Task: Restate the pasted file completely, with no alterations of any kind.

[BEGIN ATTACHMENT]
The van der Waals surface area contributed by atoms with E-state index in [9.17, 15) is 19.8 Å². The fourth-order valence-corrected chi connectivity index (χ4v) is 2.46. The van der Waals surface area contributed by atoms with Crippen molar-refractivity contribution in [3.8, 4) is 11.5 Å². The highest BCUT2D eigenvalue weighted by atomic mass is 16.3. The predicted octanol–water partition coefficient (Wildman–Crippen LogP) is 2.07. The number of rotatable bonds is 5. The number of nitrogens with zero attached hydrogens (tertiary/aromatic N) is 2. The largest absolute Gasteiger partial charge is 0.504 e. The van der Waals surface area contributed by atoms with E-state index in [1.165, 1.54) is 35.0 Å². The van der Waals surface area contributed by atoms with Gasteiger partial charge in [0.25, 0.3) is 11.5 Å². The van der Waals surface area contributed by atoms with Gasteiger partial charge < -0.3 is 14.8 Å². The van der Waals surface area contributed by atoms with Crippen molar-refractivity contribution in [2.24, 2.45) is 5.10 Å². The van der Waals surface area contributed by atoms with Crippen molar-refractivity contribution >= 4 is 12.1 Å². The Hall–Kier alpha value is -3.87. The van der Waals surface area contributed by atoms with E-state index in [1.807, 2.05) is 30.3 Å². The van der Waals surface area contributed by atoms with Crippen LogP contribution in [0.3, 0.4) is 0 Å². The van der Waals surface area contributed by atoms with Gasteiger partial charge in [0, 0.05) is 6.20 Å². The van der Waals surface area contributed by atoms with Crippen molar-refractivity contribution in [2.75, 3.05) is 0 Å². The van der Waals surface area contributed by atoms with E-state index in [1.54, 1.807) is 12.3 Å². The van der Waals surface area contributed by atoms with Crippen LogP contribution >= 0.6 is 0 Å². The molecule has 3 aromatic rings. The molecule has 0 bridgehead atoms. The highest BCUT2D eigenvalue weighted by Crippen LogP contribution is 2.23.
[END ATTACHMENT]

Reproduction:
The van der Waals surface area contributed by atoms with E-state index in [9.17, 15) is 19.8 Å². The fourth-order valence-corrected chi connectivity index (χ4v) is 2.46. The van der Waals surface area contributed by atoms with Crippen molar-refractivity contribution in [3.8, 4) is 11.5 Å². The highest BCUT2D eigenvalue weighted by atomic mass is 16.3. The predicted octanol–water partition coefficient (Wildman–Crippen LogP) is 2.07. The number of rotatable bonds is 5. The number of nitrogens with zero attached hydrogens (tertiary/aromatic N) is 2. The largest absolute Gasteiger partial charge is 0.504 e. The van der Waals surface area contributed by atoms with E-state index in [1.165, 1.54) is 35.0 Å². The van der Waals surface area contributed by atoms with Gasteiger partial charge in [0.25, 0.3) is 11.5 Å². The van der Waals surface area contributed by atoms with Gasteiger partial charge < -0.3 is 14.8 Å². The van der Waals surface area contributed by atoms with Crippen molar-refractivity contribution in [2.24, 2.45) is 5.10 Å². The van der Waals surface area contributed by atoms with Crippen molar-refractivity contribution >= 4 is 12.1 Å². The Hall–Kier alpha value is -3.87. The van der Waals surface area contributed by atoms with E-state index in [1.807, 2.05) is 30.3 Å². The van der Waals surface area contributed by atoms with Crippen LogP contribution in [0.3, 0.4) is 0 Å². The van der Waals surface area contributed by atoms with Gasteiger partial charge in [0, 0.05) is 6.20 Å². The van der Waals surface area contributed by atoms with Crippen molar-refractivity contribution in [2.75, 3.05) is 0 Å². The van der Waals surface area contributed by atoms with E-state index in [1.54, 1.807) is 12.3 Å². The van der Waals surface area contributed by atoms with Crippen LogP contribution >= 0.6 is 0 Å². The molecule has 3 aromatic rings. The molecule has 0 bridgehead atoms. The highest BCUT2D eigenvalue weighted by Crippen LogP contribution is 2.23.